Now a Doctor of Strategic Leadership student at Regent University (RU) Peter Rios (C27) presented his work on spiritual formation at RU’s Round Table of Leadership and Practice Conference May 9-10. Peter has also been asked to be a contributing writer for the CNY Latino’s monthly newsletter publication. Dara Delgado (C15) is pursuing her Ph.D. in Religion and Theology, along with accepting a graduate assistantship at the University of Dayton. Phil Schultz (C19) accepted the call to pastor St. Luke Lutheran Church located in Cheektowaga, NY. He celebrated his ordination with his family and congregation during a special ceremony at St. Luke Lutheran Church on May 3. Marlena Graves (C11) has authored a book focused on how God uses desert experiences and suffering to shape us into Christ’s image, titled A Beautiful Disaster: Finding Hope in the Midst of Brokenness. To purchase a copy or to learn more about her book click here. Earlier this month Jacob Bush (C13) was ordained to the Transitional Deaconate in the Anglican Church. With his wife and children he is looking forward to being ordained into priesthood later on this year. Matthew French (C13) was commissioned for the work of an elder on May 31, at the United Methodist Upper New York Annual Conference in Syracuse.
Faculty and Staff News Dr. Barry Hamilton, professor of historical and contemporary theology, has released his most recent book, The Role of Richard Watson’s Theological Institutes in the Development of Methodism after John Wesley. Dr. Hamilton’s book explores the political implications and significance of Watson’s theological exposition on Methodist history. To learn more about his book and other literary works click here. Dr. Beth Gerhardt will be attending the 2014 Annual Seminar for Seminary and Religious Studies Faculty at the U.S. Holocaust Museum in Washington D.C., June 23-27. The Seminar is titled, “Moral Dilemmas and Moral Choice in the Holocaust: Dietrich Bonhoeffer and Pius XII as Case Studies in Religious Leadership.” Twenty scholars from academic institutions around the world were chosen to participate in this week-long seminar that will explore the historical and theological complexities of both Dietrich Bonhoeffer’s and Pope Pius XII’s respective roles, as well as their legacies in shaping Christian understandings of the Holocaust after 1945. Maria Rambuski began on April 21, 2014 as the NES Coordinator of Communication and Special Events. Maria is a graduate of the Roberts Wesleyan College Master of Strategic Leadership Program and comes to NES with extensive experience in event planning and marketing. She currently attends Northgate Free Methodist church. Please join us as we celebrate Maria joining the team!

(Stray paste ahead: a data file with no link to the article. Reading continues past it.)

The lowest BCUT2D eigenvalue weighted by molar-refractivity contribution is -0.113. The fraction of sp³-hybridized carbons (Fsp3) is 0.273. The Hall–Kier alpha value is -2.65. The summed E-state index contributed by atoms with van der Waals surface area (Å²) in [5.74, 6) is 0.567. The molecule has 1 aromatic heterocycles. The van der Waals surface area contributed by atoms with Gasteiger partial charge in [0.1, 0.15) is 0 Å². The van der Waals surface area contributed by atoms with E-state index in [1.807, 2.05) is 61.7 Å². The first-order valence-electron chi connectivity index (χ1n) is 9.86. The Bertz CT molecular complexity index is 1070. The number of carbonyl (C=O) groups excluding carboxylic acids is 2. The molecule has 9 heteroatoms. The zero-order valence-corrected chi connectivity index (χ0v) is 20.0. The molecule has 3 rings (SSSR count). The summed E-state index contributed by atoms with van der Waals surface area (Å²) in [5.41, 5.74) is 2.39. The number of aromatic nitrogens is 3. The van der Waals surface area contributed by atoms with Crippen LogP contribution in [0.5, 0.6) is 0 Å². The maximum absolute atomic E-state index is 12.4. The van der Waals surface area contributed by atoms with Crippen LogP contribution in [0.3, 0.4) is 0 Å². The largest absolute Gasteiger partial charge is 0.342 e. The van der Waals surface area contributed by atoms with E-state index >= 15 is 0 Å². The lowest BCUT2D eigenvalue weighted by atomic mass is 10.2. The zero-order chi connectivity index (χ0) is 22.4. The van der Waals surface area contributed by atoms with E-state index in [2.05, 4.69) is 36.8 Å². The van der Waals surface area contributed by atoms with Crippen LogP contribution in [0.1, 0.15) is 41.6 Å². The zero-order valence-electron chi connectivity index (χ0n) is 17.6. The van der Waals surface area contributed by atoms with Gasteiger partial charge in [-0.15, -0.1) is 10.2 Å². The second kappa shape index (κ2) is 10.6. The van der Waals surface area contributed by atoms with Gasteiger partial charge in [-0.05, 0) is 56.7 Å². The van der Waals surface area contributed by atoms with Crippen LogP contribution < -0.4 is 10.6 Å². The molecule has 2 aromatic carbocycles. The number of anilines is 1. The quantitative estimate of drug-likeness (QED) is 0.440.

Athletic zip-ups (new) $35 ▪ Polos $20 ▪ Ball caps $15 ▪ T-shirts $12 ▪ Ceramic Mugs $12 Note Cubes $3 ▪ Window clings $2 To order contact the Seminary at 585.594.6800 or email@example.com . Give your name, email or phone number, quantity, and size, as needed. Pick up and pay for your order at the Seminary reception desk (Rochester campus) or arrange for delivery options.
Dr. Barry Hamilton
Nelson Grimm, Maria Rambuski, and student worker Kyle Rapp sport the new NES athletic apparel
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Published on Jun 2, 2014
This issue of ResOund, Northeastern Seminary's enewsletter, features: The Power of Stigma in Ministering to Those With Mental Illness Trib...